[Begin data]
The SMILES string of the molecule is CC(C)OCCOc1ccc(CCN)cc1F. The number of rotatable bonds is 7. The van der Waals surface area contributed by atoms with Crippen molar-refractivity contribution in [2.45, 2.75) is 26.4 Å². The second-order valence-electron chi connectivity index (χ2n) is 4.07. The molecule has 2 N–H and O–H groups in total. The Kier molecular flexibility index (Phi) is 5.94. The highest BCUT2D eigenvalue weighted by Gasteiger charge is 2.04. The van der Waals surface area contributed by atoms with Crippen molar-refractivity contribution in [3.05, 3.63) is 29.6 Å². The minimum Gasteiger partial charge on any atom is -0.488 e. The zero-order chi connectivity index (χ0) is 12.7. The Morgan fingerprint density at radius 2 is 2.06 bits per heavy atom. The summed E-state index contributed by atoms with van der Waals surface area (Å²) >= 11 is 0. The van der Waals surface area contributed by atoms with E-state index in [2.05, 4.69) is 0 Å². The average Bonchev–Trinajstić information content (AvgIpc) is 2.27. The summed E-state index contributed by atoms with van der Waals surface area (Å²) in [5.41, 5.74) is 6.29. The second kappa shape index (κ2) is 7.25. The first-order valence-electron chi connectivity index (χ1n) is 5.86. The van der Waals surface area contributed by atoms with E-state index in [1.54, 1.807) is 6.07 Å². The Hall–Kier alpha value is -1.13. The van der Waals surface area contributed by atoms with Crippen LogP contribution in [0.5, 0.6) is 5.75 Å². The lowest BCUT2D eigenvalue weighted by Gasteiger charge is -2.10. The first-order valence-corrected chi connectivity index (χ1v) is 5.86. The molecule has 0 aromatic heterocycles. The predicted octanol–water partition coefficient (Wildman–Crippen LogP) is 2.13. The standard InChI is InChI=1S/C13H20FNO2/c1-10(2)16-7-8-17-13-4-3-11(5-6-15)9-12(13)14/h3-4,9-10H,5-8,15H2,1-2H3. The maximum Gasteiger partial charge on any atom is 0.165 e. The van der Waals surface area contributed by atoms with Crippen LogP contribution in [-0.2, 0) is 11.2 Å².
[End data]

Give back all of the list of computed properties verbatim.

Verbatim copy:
The SMILES string of the molecule is CC(C)OCCOc1ccc(CCN)cc1F. The number of rotatable bonds is 7. The van der Waals surface area contributed by atoms with Crippen molar-refractivity contribution in [2.45, 2.75) is 26.4 Å². The second-order valence-electron chi connectivity index (χ2n) is 4.07. The molecule has 2 N–H and O–H groups in total. The Kier molecular flexibility index (Phi) is 5.94. The highest BCUT2D eigenvalue weighted by Gasteiger charge is 2.04. The van der Waals surface area contributed by atoms with Crippen molar-refractivity contribution in [3.05, 3.63) is 29.6 Å². The minimum Gasteiger partial charge on any atom is -0.488 e. The zero-order chi connectivity index (χ0) is 12.7. The Morgan fingerprint density at radius 2 is 2.06 bits per heavy atom. The summed E-state index contributed by atoms with van der Waals surface area (Å²) >= 11 is 0. The van der Waals surface area contributed by atoms with E-state index in [2.05, 4.69) is 0 Å². The average Bonchev–Trinajstić information content (AvgIpc) is 2.27. The summed E-state index contributed by atoms with van der Waals surface area (Å²) in [5.41, 5.74) is 6.29. The second kappa shape index (κ2) is 7.25. The first-order valence-electron chi connectivity index (χ1n) is 5.86. The van der Waals surface area contributed by atoms with E-state index in [1.54, 1.807) is 6.07 Å². The Hall–Kier alpha value is -1.13. The van der Waals surface area contributed by atoms with Crippen LogP contribution in [0.5, 0.6) is 5.75 Å². The lowest BCUT2D eigenvalue weighted by Gasteiger charge is -2.10. The first-order valence-corrected chi connectivity index (χ1v) is 5.86. The molecule has 0 aromatic heterocycles. The predicted octanol–water partition coefficient (Wildman–Crippen LogP) is 2.13. The standard InChI is InChI=1S/C13H20FNO2/c1-10(2)16-7-8-17-13-4-3-11(5-6-15)9-12(13)14/h3-4,9-10H,5-8,15H2,1-2H3. The maximum Gasteiger partial charge on any atom is 0.165 e. The van der Waals surface area contributed by atoms with Crippen LogP contribution in [-0.2, 0) is 11.2 Å².